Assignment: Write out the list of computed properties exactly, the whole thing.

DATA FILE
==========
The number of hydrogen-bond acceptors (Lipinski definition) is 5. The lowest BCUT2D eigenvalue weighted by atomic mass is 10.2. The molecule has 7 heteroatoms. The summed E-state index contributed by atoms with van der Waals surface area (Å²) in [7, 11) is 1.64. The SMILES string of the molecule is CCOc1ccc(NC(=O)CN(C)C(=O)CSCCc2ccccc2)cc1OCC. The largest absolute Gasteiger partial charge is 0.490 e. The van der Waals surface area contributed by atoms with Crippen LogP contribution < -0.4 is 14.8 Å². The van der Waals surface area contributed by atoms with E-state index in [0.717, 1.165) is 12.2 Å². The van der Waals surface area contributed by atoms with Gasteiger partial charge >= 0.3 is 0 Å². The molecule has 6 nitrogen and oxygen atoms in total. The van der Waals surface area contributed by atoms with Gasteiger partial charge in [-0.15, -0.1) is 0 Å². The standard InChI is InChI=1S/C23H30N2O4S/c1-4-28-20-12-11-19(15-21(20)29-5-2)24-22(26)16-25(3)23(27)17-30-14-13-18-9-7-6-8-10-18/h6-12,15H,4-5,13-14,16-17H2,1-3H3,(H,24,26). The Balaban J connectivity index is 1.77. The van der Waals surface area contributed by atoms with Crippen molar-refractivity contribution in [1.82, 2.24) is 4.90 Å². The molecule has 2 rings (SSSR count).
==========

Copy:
The number of hydrogen-bond acceptors (Lipinski definition) is 5. The lowest BCUT2D eigenvalue weighted by atomic mass is 10.2. The molecule has 7 heteroatoms. The summed E-state index contributed by atoms with van der Waals surface area (Å²) in [7, 11) is 1.64. The SMILES string of the molecule is CCOc1ccc(NC(=O)CN(C)C(=O)CSCCc2ccccc2)cc1OCC. The largest absolute Gasteiger partial charge is 0.490 e. The van der Waals surface area contributed by atoms with Crippen LogP contribution < -0.4 is 14.8 Å². The van der Waals surface area contributed by atoms with E-state index in [0.717, 1.165) is 12.2 Å². The van der Waals surface area contributed by atoms with Gasteiger partial charge >= 0.3 is 0 Å². The molecule has 6 nitrogen and oxygen atoms in total. The van der Waals surface area contributed by atoms with Gasteiger partial charge in [-0.15, -0.1) is 0 Å². The standard InChI is InChI=1S/C23H30N2O4S/c1-4-28-20-12-11-19(15-21(20)29-5-2)24-22(26)16-25(3)23(27)17-30-14-13-18-9-7-6-8-10-18/h6-12,15H,4-5,13-14,16-17H2,1-3H3,(H,24,26). The Balaban J connectivity index is 1.77. The van der Waals surface area contributed by atoms with Crippen molar-refractivity contribution in [1.82, 2.24) is 4.90 Å². The molecule has 2 rings (SSSR count).